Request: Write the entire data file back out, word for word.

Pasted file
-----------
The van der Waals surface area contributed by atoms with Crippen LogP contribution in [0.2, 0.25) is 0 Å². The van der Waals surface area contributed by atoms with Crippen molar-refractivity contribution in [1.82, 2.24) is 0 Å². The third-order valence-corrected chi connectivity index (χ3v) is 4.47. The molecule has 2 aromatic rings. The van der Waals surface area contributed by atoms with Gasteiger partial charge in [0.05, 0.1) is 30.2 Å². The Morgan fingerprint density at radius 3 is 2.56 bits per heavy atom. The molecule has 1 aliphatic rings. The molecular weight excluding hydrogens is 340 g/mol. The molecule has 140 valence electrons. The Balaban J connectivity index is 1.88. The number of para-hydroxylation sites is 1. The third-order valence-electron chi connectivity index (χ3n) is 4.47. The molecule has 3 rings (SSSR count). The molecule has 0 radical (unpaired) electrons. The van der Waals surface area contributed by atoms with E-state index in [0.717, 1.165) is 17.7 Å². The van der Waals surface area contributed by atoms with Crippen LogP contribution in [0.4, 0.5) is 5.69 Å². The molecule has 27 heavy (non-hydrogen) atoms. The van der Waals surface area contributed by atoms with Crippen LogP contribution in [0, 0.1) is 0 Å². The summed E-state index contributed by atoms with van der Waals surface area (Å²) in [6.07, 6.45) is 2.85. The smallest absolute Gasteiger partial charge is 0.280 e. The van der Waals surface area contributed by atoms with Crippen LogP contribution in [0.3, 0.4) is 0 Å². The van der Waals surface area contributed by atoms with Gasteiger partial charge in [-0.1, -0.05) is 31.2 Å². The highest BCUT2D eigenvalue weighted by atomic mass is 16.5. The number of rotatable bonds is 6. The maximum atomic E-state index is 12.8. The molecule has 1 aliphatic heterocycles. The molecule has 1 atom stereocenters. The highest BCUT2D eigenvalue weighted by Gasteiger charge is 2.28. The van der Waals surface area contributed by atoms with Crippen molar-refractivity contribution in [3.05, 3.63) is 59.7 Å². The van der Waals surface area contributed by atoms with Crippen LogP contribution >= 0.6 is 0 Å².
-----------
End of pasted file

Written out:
The van der Waals surface area contributed by atoms with Crippen LogP contribution in [0.2, 0.25) is 0 Å². The van der Waals surface area contributed by atoms with Crippen molar-refractivity contribution in [1.82, 2.24) is 0 Å². The third-order valence-corrected chi connectivity index (χ3v) is 4.47. The molecule has 2 aromatic rings. The van der Waals surface area contributed by atoms with Gasteiger partial charge in [0.05, 0.1) is 30.2 Å². The Morgan fingerprint density at radius 3 is 2.56 bits per heavy atom. The molecule has 1 aliphatic rings. The molecular weight excluding hydrogens is 340 g/mol. The molecule has 140 valence electrons. The Balaban J connectivity index is 1.88. The number of para-hydroxylation sites is 1. The third-order valence-electron chi connectivity index (χ3n) is 4.47. The molecule has 3 rings (SSSR count). The molecule has 0 radical (unpaired) electrons. The van der Waals surface area contributed by atoms with E-state index in [0.717, 1.165) is 17.7 Å². The van der Waals surface area contributed by atoms with Crippen LogP contribution in [0.4, 0.5) is 5.69 Å². The molecule has 27 heavy (non-hydrogen) atoms. The van der Waals surface area contributed by atoms with Crippen LogP contribution in [0, 0.1) is 0 Å². The summed E-state index contributed by atoms with van der Waals surface area (Å²) in [6.07, 6.45) is 2.85. The smallest absolute Gasteiger partial charge is 0.280 e. The van der Waals surface area contributed by atoms with Crippen LogP contribution in [0.3, 0.4) is 0 Å². The van der Waals surface area contributed by atoms with Gasteiger partial charge in [-0.1, -0.05) is 31.2 Å². The highest BCUT2D eigenvalue weighted by atomic mass is 16.5. The number of rotatable bonds is 6. The maximum atomic E-state index is 12.8. The molecule has 1 aliphatic heterocycles. The molecule has 1 atom stereocenters. The highest BCUT2D eigenvalue weighted by Gasteiger charge is 2.28. The van der Waals surface area contributed by atoms with Crippen molar-refractivity contribution in [3.05, 3.63) is 59.7 Å². The van der Waals surface area contributed by atoms with Crippen LogP contribution >= 0.6 is 0 Å².